a. If you have a create function, then have a delete.
    b. If CreateFoo, calls CreateBar, then have a DeleteFoo that calls DeleteBar.
    2. If an error happens in a function, free all memory allocated by that function before returning. [see example]
    a. If the erorr happens in CreateFoo, try to use DeleteFoo to do the cleanup. Or a helper function that is also used by DeleteFoo.
    b. Use separate variables for the local object creation from the pointers used to return an object.
    3. Make all the error handling in each function as similar to other functions as possible.
  • Wow! It is a complete guide!
  • Good advices, but they dont always work. Sometimes it is necessary to use a third-party debugging methods to detect errors.
Please log in to comment



We will need a few more details. Which programming\scripting language are you talking about? Is this a small script? If so we might be able to help if you post your code. If this is a fairly major programming project your question might be a little outside the scope of this forum.

Answered 03/20/2013 by: Ben M
Ninth Degree Black Belt

Please log in to comment

Sorry, I forgot to specify, I would like to know about C++ (visual studio).
Yesterday I found the information about memory management, but did not quite understand how it works 

Answered 03/21/2013 by: gromret
Orange Senior Belt

  • I'm afraid that's a little beyond my abilities to answer. Its been a long time since I took my c++ classes in college (well... 2 years, but... that's a long time for a teenager :). I'd recommend looking around in this forum: http://stackoverflow.com/. It's more oriented towards programming and you'd probably find more help there. I would definitely do some searching and reading before posting..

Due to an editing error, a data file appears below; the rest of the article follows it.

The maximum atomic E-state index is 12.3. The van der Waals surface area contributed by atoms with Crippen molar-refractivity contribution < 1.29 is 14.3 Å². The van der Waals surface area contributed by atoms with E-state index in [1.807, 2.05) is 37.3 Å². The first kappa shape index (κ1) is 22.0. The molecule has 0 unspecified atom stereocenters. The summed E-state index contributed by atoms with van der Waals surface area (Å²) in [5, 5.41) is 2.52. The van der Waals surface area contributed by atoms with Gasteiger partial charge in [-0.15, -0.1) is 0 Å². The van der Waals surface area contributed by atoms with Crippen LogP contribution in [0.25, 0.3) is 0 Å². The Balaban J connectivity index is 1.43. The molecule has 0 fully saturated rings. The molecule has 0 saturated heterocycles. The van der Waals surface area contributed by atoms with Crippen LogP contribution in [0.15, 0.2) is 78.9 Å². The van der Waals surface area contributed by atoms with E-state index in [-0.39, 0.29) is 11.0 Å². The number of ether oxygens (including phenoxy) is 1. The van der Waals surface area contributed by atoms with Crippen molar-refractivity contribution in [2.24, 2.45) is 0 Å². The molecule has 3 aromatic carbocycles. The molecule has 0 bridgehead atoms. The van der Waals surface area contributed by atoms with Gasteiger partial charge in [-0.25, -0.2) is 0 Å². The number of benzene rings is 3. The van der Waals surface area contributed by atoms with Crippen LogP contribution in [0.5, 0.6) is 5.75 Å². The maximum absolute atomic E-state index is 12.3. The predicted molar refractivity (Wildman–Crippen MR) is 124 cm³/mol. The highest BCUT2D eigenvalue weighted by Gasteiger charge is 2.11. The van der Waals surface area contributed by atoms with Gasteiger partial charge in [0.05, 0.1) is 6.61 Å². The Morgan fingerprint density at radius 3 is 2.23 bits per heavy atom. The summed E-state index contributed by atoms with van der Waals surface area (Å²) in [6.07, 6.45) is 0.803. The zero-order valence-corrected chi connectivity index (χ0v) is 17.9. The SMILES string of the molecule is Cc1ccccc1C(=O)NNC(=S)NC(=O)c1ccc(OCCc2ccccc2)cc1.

Please log in to comment

Yes, there are many tools for windows in Wikipedia. Therefore, I can specify the popular tools - vld, purify, deleaker, windbg, memcheck...

Answered 03/25/2013 by: Robert Miles
Senior White Belt

Please log in to comment

You can find more information on http://www.linkedin.com or http://stackoverflow.com/
There are so much information about memory leaks, it is a common problem 

Answered 03/27/2013 by: Robert Miles
Senior White Belt

  • Thanks for the link. I am not acquainted with this resource
Please log in to comment

I thought that this problem is rare. It turns out that even experienced programmers have memory leaks!!

Answered 04/01/2013 by: gromret
Orange Senior Belt

Please log in to comment

Thank you. I looked at this forum. But everyone advises using valgrind (this is for Linux). It is difficult to select a tool for windows

Answered 03/22/2013 by: gromret
Orange Senior Belt

Please log in to comment

Thank you all for your help. Topic closed

Answered 04/02/2013 by: gromret
Orange Senior Belt

Please log in to comment

Thank you very much for your answers and advices

Answered 04/19/2013 by: gromret
Orange Senior Belt

Please log in to comment

You reassured me)) I made sure that memory leaks often occur in the code ((

Answered 04/04/2013 by: gromret
Orange Senior Belt

Please log in to comment

Thank you. I should know more details about these tools before I start using them.

Answered 03/26/2013 by: gromret
Orange Senior Belt

Please log in to comment
Answer this question or Comment on this question for clarity